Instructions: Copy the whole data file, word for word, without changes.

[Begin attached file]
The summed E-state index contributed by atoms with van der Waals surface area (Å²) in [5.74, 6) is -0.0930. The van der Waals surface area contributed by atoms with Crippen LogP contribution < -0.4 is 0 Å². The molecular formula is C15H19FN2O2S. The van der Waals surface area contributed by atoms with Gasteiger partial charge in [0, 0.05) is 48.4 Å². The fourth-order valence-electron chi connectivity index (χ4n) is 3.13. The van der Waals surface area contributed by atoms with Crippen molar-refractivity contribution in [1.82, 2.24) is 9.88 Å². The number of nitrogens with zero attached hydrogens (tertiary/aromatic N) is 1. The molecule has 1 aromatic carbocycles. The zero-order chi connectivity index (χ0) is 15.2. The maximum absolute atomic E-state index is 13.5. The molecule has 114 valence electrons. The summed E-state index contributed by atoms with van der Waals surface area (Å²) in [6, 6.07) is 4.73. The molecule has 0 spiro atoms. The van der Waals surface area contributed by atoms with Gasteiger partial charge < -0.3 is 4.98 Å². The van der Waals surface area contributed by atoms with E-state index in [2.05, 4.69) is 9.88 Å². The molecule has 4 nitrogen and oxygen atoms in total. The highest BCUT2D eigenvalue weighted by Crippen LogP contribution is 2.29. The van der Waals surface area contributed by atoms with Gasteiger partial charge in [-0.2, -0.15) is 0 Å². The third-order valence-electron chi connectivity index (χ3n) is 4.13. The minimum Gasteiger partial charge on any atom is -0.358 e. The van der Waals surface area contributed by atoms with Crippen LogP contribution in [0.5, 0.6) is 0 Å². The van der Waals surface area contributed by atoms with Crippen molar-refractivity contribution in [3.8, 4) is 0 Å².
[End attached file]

The summed E-state index contributed by atoms with van der Waals surface area (Å²) in [5.74, 6) is -0.0930. The van der Waals surface area contributed by atoms with Crippen LogP contribution < -0.4 is 0 Å². The molecular formula is C15H19FN2O2S. The van der Waals surface area contributed by atoms with Gasteiger partial charge in [0, 0.05) is 48.4 Å². The fourth-order valence-electron chi connectivity index (χ4n) is 3.13. The van der Waals surface area contributed by atoms with Crippen molar-refractivity contribution in [1.82, 2.24) is 9.88 Å². The number of nitrogens with zero attached hydrogens (tertiary/aromatic N) is 1. The molecule has 1 aromatic carbocycles. The zero-order chi connectivity index (χ0) is 15.2. The maximum absolute atomic E-state index is 13.5. The molecule has 114 valence electrons. The summed E-state index contributed by atoms with van der Waals surface area (Å²) in [6, 6.07) is 4.73. The molecule has 0 spiro atoms. The van der Waals surface area contributed by atoms with Gasteiger partial charge < -0.3 is 4.98 Å². The van der Waals surface area contributed by atoms with E-state index in [2.05, 4.69) is 9.88 Å². The molecule has 4 nitrogen and oxygen atoms in total. The highest BCUT2D eigenvalue weighted by Crippen LogP contribution is 2.29. The van der Waals surface area contributed by atoms with Gasteiger partial charge in [-0.2, -0.15) is 0 Å². The third-order valence-electron chi connectivity index (χ3n) is 4.13. The minimum Gasteiger partial charge on any atom is -0.358 e. The van der Waals surface area contributed by atoms with Crippen LogP contribution in [0.5, 0.6) is 0 Å². The van der Waals surface area contributed by atoms with Crippen molar-refractivity contribution in [3.8, 4) is 0 Å².